Role of Science and Technology

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Role of science and technology

My mandate, as I understood it, was to sketch the principal orientation of peoples in the capitalist democracies of North America and Europe to the human rights issues implicated in the constantly growing capacity of men and women to manipulate the natural world and to influence virtually every aspect of human life in ways hardly imagined just a few decades ago. TENSION BETWEEN THE SCIENCES AND THE HUMANITIES

The juxtaposition of "science and technology" with "human rights" in the overall project description implies, I believe, a felt tension between two ways of knowing the world, between two distinct yet constantly interactive realms of knowledge: the realms of science and the humanities. The quickstep of science and technology increases exponentially the means for conscious intervention in everyone else's personal and social life by the small minority of people possessed of the requisite knowledge, capital, authority, and/or coercive power. In response, morally sensitive members of the human community, including some who are themselves positioned to exploit new knowledge, search desperately for standards to channel evolving technologies toward serving rather than subverting broadly shared interests. Perhaps their search is driven by an even deeper concern. The leaps of scientific and technological knowledge threaten to do more than sharpen the pitch of extant hierarchies and increase the destructive potential of conflicts between liters. The new knowledge imperils our very sense of what it means to be human: our subjective feeling of responsibility; our belief in the capacity for moral action and personal improvement. Our sense of what it means to be human depends on our conviction, however unconscious, that there exists a zone of autonomous, self-conscious choice, constricted but never entirely occupied by chance and genes and chemistry, and defensible, albeit not always successfully, against the intrusion of state and private power. It depends also on an ingrained sense of what is "natural" or "authentic" and immanent in the human condition as opposed to what is accidental, transitory, and fabricated. The humanities are a collective record of our species' claims about itself, of its deepest beliefs, of its inner life, its consciousness of the freedom to create and to dream. They are a declaration of uniqueness, a dictionary of meaning, a thread of continuity. And they are, therefore, a statement of the values integral to the very idea of themselves human beings have evolved and nourished and must sustain to prevent an ineffable, indeed unimaginable, loss of coherence. THE IDEA OF HUMAN RIGHTS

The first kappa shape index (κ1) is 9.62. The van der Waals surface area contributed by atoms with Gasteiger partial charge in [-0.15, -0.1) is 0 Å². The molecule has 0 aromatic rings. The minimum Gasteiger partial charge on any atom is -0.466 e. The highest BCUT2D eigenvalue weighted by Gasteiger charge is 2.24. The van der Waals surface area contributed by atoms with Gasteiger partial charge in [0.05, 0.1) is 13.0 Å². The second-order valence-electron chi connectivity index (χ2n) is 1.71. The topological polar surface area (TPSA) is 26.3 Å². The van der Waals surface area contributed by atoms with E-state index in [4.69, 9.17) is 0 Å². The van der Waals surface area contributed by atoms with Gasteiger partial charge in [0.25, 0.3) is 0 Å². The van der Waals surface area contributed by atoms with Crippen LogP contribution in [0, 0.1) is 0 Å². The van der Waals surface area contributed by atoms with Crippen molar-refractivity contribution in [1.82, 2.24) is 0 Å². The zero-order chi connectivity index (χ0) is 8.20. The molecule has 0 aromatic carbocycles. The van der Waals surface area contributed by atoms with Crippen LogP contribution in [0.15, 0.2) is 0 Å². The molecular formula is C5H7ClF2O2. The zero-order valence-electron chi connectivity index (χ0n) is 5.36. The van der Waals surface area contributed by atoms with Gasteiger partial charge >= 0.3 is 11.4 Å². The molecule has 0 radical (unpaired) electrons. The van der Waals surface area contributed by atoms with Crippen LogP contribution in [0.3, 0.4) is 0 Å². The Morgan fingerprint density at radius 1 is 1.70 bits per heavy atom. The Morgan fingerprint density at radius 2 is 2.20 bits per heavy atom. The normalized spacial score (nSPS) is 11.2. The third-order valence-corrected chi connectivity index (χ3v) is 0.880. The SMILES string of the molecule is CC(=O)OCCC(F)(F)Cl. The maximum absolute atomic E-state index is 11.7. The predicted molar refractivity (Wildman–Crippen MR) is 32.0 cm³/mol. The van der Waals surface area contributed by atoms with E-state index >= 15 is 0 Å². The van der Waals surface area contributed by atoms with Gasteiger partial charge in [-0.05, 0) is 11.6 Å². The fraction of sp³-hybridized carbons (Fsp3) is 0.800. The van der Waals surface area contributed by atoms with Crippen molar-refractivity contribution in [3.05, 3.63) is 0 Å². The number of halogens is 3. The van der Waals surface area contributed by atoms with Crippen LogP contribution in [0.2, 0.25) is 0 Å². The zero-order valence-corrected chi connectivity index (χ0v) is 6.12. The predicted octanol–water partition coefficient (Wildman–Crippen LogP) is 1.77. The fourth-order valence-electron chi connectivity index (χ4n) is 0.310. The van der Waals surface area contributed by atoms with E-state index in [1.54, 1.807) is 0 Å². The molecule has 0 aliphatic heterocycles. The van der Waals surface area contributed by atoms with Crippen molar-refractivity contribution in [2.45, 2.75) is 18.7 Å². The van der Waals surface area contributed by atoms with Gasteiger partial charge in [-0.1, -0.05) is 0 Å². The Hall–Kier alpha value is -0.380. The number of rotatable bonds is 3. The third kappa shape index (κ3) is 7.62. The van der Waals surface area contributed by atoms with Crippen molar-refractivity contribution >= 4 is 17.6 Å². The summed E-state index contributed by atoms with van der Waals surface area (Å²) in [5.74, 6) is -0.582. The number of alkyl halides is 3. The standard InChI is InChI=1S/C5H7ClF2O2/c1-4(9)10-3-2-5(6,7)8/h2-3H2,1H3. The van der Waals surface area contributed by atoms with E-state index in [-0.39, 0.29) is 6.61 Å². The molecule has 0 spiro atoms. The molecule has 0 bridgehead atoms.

The idea of human rights is, on the international plane of existence, the formal normative expression of those values. And like them it is a blend of two moral traditions that, in one guise or another, have competed and co-operated through the whole course of Western history. One tradition, encapsulated in the "principle of utility," declares that our pre-eminent moral test must be the relative capacity of proposed actions to maximize the welfare or happiness of the community.' This is not a collectivist approach. The community is not treated as an organism distinct from its individual members, a whole greater than the sum of its parts. Community welfare is simply the sum total of the felt welfare of each community member. Thus if many benefit greatly from a proposed act and a few are injured and no alternative course would maintain a comparable range and intensity of benefits while reducing the incidence of injury, the act is morally justified according to the principle of utility. Sometimes opposed in practice and always in theory is the moral tradition emphasizing the individual as the possessor of certain inalienable rights, rights which he or she may lose by unjustly diminishing the rights of others, which can be voluntarily waived, but which cannot be stripped by a majority however great...
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